But listening to yourself with compassion, accepting feelings that you don’t think you should have, understanding the parts of you that resist change and controlling the impulse to criticize yourself set the stage for feeling calmer, more relaxed and more able to move forward.

But what do you do when you’re feeling so frustrated with yourself that you can’t be compassionate?  At those moments it’s important to realize that your self-critical side isn’t “bad.” It only wants the best for you. It’s just going about it the wrong way.

See if you can be kind both to the part of you that wants you to do better (and feels frustrated) and the part of you that you think has “failed.” Both parts need and deserve compassion.

The more you treat yourself kindly, the more you create the optimum physiological conditions for change. Paradoxically, “self-acceptance” and “desire for change” are not opposites. They’re complementary.

So treat yourself with kindness and compassion while holding close the change you desire.  Accept on faith that whenever you get stuck, there’s a perfectly understandable reason for it. You will not only nurture your self-esteem, you will grow steadily forward from your true inner voice.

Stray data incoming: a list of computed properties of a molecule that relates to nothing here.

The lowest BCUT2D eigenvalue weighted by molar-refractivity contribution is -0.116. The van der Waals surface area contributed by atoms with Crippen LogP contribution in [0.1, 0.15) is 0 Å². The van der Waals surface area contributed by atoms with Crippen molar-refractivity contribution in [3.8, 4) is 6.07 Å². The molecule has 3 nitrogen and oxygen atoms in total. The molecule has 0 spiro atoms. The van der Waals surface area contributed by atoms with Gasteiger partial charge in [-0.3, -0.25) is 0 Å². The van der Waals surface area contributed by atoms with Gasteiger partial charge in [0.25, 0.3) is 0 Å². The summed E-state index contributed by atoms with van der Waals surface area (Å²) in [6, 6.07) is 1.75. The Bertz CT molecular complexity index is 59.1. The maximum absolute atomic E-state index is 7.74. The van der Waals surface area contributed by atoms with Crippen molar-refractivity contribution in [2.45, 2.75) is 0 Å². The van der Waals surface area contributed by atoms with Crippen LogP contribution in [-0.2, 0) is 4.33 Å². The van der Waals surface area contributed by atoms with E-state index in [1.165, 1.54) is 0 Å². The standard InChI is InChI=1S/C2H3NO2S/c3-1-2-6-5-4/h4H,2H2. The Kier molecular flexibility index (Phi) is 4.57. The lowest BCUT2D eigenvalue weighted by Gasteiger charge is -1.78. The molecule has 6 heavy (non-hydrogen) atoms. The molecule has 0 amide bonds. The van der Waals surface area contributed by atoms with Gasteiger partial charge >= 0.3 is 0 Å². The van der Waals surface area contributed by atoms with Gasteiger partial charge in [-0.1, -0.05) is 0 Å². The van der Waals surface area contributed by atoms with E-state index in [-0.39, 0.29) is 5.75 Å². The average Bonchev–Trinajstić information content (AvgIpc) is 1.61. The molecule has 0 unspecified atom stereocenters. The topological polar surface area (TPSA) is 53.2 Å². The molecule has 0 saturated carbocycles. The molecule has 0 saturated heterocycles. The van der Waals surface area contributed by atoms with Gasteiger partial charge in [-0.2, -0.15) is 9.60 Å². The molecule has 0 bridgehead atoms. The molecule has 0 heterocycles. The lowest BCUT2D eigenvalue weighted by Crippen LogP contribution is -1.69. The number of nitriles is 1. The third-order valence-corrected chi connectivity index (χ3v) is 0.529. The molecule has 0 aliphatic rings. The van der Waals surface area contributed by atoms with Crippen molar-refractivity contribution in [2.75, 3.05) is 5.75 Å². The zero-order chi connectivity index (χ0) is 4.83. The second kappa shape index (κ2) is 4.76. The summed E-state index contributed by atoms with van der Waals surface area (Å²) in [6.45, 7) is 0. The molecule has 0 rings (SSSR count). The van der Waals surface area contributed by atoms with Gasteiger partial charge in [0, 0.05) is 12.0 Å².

MentorCoach’s Super-Star Article Adaptation

mentorcoachInterview with Helene Brenner.


Background: Helene Brenner’s 2003 book, “I Know I’m in There Somewhere: A Woman’s Guide to Finding Your Inner Voice and Living a Life of Authenticity”, now released in paperback by Penguin USA, focuses on how people can “turn up the volume” of their inner voices so that they can overcome fears, doubts, nay-sayers (both inside and outside themselves), and other obstacles, to begin living the life they were meant to live.

Conceiving and creating the book was an Inner Voice Experience and journey all its own. A psychologist with a thriving twelve-year practice in a smaller metropolitan area, Helene began writing the book proposal in 2000 and sold the book for a six-figure advance in November 2001 – two months after 9/11. During the same period, she, her husband and daughter adopted a baby girl from China. Through it all, Helene used her own principles in dealing with her own doubts and limitations as she tackled the New York publishing world.